I was thinking about this recently. If somebody try's a PI, and fails / builds resistance to that PI, then re-infects somebody else in the general population with Hep C - won't the disease gain resistance to that PI? The new mutation could spread, and become the standard for Hep C (given the new resistance, will make it live longer). Are PI's a short term fix, that the virus will eventaully become resistant to?
That’s a very good question, and one that others are surely better qualified than I to answer. However, isn’t that why PI’s aren’t used as a monotherapy? My limited understanding is that PI’s are always used as an adjunct to standard IFN/riba treatment so the IFN will then cull escape variants produced via PI use. Whether this addresses *all* mutation production is interesting; perhaps ‘Willing’ or someone more familiar with this side of things will offer their thoughts. I hope they are sequencing results in trials to watch this as they proceed; it would be pointless as well as frightening to go forward with production if this were true, wouldn’t it?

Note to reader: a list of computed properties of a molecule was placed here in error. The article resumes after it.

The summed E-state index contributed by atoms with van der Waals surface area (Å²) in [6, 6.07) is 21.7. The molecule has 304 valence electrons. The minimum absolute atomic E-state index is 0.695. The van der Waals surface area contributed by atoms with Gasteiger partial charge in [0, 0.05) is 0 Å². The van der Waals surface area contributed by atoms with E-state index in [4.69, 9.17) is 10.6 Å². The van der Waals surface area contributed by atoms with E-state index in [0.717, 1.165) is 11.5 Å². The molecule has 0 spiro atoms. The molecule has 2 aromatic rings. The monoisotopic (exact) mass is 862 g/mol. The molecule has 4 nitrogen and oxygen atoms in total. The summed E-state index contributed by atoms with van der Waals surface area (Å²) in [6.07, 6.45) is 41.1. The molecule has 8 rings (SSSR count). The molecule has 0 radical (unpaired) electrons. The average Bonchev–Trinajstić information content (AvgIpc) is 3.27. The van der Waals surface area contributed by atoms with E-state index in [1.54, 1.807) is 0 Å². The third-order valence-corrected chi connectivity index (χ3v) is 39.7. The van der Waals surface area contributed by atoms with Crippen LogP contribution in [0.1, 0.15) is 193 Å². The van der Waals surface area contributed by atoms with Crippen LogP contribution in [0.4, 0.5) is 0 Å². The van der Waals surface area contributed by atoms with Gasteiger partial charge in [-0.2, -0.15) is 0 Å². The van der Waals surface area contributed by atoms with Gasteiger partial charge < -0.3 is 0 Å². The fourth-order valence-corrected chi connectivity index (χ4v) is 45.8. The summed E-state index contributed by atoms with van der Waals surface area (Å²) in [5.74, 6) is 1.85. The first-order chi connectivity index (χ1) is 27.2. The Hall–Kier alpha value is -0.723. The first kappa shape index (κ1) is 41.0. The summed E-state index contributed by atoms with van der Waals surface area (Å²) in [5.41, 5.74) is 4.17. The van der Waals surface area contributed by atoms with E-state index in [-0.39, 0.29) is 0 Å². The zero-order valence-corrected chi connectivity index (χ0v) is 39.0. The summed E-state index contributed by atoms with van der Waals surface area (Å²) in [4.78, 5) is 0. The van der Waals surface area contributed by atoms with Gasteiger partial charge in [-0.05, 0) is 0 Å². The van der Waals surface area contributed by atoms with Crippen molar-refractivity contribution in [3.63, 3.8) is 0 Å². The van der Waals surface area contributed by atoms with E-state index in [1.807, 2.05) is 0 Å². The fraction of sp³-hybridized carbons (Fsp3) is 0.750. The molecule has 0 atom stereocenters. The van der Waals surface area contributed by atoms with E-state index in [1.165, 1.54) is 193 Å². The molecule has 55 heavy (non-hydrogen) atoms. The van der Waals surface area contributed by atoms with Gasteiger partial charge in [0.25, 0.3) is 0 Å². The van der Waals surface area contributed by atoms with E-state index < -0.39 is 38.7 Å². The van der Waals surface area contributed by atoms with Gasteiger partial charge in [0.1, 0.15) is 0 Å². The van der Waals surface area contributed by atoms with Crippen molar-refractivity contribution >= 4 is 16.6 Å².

It is well known from phase 1 trials of inhibitors including Telepravir that there is a mutation and rebound after 3-4 weeks.
The answer is combination threapy whereby the wild type is knocked out quickly with interferon supressing any variant until it litereally gives up and dies.
Ribavirin is crititcal to induce genetic sampling error to prevent a successful variant forming whilst the wild type is being knocked out.
The key to SVR is isto knock it out quick before it can regroup.
P.I resistant strains will be offset by lower infection rates and higher cure rates.
Remember Hepatitis C rates are reducing not increasing.
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